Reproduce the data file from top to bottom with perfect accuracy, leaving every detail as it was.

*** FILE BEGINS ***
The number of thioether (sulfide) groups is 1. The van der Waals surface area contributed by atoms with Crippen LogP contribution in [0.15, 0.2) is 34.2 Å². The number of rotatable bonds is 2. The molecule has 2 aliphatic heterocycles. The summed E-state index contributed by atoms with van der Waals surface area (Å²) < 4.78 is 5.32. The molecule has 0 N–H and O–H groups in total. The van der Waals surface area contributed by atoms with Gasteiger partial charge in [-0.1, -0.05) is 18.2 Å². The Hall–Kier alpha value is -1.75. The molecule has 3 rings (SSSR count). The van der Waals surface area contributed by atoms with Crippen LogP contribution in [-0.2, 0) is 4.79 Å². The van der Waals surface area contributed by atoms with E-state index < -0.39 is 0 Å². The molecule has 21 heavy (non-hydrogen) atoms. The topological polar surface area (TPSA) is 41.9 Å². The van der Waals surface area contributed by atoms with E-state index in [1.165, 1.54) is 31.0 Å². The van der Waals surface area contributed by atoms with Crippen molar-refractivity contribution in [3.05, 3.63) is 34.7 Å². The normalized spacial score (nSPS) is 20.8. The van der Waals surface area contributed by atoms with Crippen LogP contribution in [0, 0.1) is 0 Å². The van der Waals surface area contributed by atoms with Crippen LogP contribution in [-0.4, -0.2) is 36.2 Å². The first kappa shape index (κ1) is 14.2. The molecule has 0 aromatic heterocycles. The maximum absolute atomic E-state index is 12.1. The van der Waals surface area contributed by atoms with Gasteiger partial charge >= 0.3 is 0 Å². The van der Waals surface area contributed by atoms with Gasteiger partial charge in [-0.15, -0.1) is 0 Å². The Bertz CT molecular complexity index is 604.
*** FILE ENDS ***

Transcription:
The number of thioether (sulfide) groups is 1. The van der Waals surface area contributed by atoms with Crippen LogP contribution in [0.15, 0.2) is 34.2 Å². The number of rotatable bonds is 2. The molecule has 2 aliphatic heterocycles. The summed E-state index contributed by atoms with van der Waals surface area (Å²) < 4.78 is 5.32. The molecule has 0 N–H and O–H groups in total. The van der Waals surface area contributed by atoms with Gasteiger partial charge in [-0.1, -0.05) is 18.2 Å². The Hall–Kier alpha value is -1.75. The molecule has 3 rings (SSSR count). The van der Waals surface area contributed by atoms with Crippen LogP contribution in [-0.2, 0) is 4.79 Å². The van der Waals surface area contributed by atoms with E-state index < -0.39 is 0 Å². The molecule has 21 heavy (non-hydrogen) atoms. The topological polar surface area (TPSA) is 41.9 Å². The van der Waals surface area contributed by atoms with E-state index in [1.165, 1.54) is 31.0 Å². The van der Waals surface area contributed by atoms with Crippen molar-refractivity contribution in [3.05, 3.63) is 34.7 Å². The normalized spacial score (nSPS) is 20.8. The van der Waals surface area contributed by atoms with Crippen LogP contribution in [0, 0.1) is 0 Å². The van der Waals surface area contributed by atoms with Crippen LogP contribution in [-0.4, -0.2) is 36.2 Å². The first kappa shape index (κ1) is 14.2. The molecule has 0 aromatic heterocycles. The maximum absolute atomic E-state index is 12.1. The van der Waals surface area contributed by atoms with Gasteiger partial charge >= 0.3 is 0 Å². The van der Waals surface area contributed by atoms with Gasteiger partial charge in [-0.15, -0.1) is 0 Å². The Bertz CT molecular complexity index is 604.